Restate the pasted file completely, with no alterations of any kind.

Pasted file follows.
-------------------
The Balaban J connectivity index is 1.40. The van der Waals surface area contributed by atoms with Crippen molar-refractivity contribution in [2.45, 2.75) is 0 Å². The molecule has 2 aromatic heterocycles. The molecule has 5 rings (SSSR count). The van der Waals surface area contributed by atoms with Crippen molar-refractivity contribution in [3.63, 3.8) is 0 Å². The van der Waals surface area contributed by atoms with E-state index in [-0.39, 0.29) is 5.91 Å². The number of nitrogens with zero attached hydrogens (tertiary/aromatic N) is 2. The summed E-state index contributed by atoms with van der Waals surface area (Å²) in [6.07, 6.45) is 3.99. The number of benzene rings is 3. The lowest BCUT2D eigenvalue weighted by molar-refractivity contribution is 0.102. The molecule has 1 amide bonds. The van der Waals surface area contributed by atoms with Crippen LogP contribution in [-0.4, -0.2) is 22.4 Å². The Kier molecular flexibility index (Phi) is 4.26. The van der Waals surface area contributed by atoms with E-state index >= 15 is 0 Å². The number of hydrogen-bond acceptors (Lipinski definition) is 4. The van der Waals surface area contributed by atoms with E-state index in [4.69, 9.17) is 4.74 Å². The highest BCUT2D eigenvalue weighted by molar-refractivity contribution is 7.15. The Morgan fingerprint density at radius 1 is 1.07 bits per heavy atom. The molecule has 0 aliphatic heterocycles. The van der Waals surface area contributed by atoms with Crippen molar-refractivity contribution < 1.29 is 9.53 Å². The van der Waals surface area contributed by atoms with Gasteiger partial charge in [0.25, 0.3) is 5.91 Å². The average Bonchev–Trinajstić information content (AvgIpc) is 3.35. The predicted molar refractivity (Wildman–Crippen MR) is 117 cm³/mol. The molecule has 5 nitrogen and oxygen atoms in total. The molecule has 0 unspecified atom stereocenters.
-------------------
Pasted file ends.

The Balaban J connectivity index is 1.40. The van der Waals surface area contributed by atoms with Crippen molar-refractivity contribution in [2.45, 2.75) is 0 Å². The molecule has 2 aromatic heterocycles. The molecule has 5 rings (SSSR count). The van der Waals surface area contributed by atoms with Crippen molar-refractivity contribution in [3.63, 3.8) is 0 Å². The van der Waals surface area contributed by atoms with E-state index in [-0.39, 0.29) is 5.91 Å². The number of nitrogens with zero attached hydrogens (tertiary/aromatic N) is 2. The summed E-state index contributed by atoms with van der Waals surface area (Å²) in [6.07, 6.45) is 3.99. The number of benzene rings is 3. The lowest BCUT2D eigenvalue weighted by molar-refractivity contribution is 0.102. The molecule has 1 amide bonds. The van der Waals surface area contributed by atoms with Crippen LogP contribution in [-0.4, -0.2) is 22.4 Å². The Kier molecular flexibility index (Phi) is 4.26. The van der Waals surface area contributed by atoms with E-state index >= 15 is 0 Å². The number of hydrogen-bond acceptors (Lipinski definition) is 4. The van der Waals surface area contributed by atoms with E-state index in [4.69, 9.17) is 4.74 Å². The highest BCUT2D eigenvalue weighted by molar-refractivity contribution is 7.15. The Morgan fingerprint density at radius 1 is 1.07 bits per heavy atom. The molecule has 0 aliphatic heterocycles. The van der Waals surface area contributed by atoms with Crippen molar-refractivity contribution < 1.29 is 9.53 Å². The van der Waals surface area contributed by atoms with Gasteiger partial charge in [0.25, 0.3) is 5.91 Å². The average Bonchev–Trinajstić information content (AvgIpc) is 3.35. The predicted molar refractivity (Wildman–Crippen MR) is 117 cm³/mol. The molecule has 5 nitrogen and oxygen atoms in total. The molecule has 0 unspecified atom stereocenters.